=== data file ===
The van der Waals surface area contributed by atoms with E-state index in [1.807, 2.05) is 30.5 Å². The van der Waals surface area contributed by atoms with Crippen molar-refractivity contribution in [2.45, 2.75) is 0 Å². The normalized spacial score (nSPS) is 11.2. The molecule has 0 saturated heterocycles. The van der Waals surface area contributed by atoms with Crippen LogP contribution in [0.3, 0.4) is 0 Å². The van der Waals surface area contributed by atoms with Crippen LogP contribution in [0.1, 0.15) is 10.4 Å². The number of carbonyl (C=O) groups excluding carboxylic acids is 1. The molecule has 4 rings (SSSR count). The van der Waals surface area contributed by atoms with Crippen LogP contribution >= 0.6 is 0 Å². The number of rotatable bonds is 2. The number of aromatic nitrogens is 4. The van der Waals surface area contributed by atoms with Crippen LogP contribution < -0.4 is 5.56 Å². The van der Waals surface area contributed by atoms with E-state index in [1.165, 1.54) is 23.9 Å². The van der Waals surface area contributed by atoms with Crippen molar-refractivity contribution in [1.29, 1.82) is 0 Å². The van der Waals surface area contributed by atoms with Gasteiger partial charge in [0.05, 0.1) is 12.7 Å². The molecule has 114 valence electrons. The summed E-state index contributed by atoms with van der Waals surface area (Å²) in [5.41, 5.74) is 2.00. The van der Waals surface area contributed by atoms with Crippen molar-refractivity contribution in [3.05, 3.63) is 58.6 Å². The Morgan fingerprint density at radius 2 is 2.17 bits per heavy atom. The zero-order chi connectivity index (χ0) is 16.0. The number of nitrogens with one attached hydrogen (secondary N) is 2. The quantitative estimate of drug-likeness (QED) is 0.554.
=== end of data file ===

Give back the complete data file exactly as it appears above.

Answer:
The van der Waals surface area contributed by atoms with E-state index in [1.807, 2.05) is 30.5 Å². The van der Waals surface area contributed by atoms with Crippen molar-refractivity contribution in [2.45, 2.75) is 0 Å². The normalized spacial score (nSPS) is 11.2. The molecule has 0 saturated heterocycles. The van der Waals surface area contributed by atoms with Crippen LogP contribution in [0.3, 0.4) is 0 Å². The van der Waals surface area contributed by atoms with Crippen LogP contribution in [0.1, 0.15) is 10.4 Å². The number of carbonyl (C=O) groups excluding carboxylic acids is 1. The molecule has 4 rings (SSSR count). The van der Waals surface area contributed by atoms with Crippen LogP contribution >= 0.6 is 0 Å². The number of rotatable bonds is 2. The number of aromatic nitrogens is 4. The van der Waals surface area contributed by atoms with Crippen LogP contribution < -0.4 is 5.56 Å². The van der Waals surface area contributed by atoms with E-state index in [1.165, 1.54) is 23.9 Å². The van der Waals surface area contributed by atoms with Crippen molar-refractivity contribution in [1.29, 1.82) is 0 Å². The van der Waals surface area contributed by atoms with Gasteiger partial charge in [0.05, 0.1) is 12.7 Å². The molecule has 114 valence electrons. The summed E-state index contributed by atoms with van der Waals surface area (Å²) in [5.41, 5.74) is 2.00. The van der Waals surface area contributed by atoms with Crippen molar-refractivity contribution in [3.05, 3.63) is 58.6 Å². The Morgan fingerprint density at radius 2 is 2.17 bits per heavy atom. The zero-order chi connectivity index (χ0) is 16.0. The number of nitrogens with one attached hydrogen (secondary N) is 2. The quantitative estimate of drug-likeness (QED) is 0.554.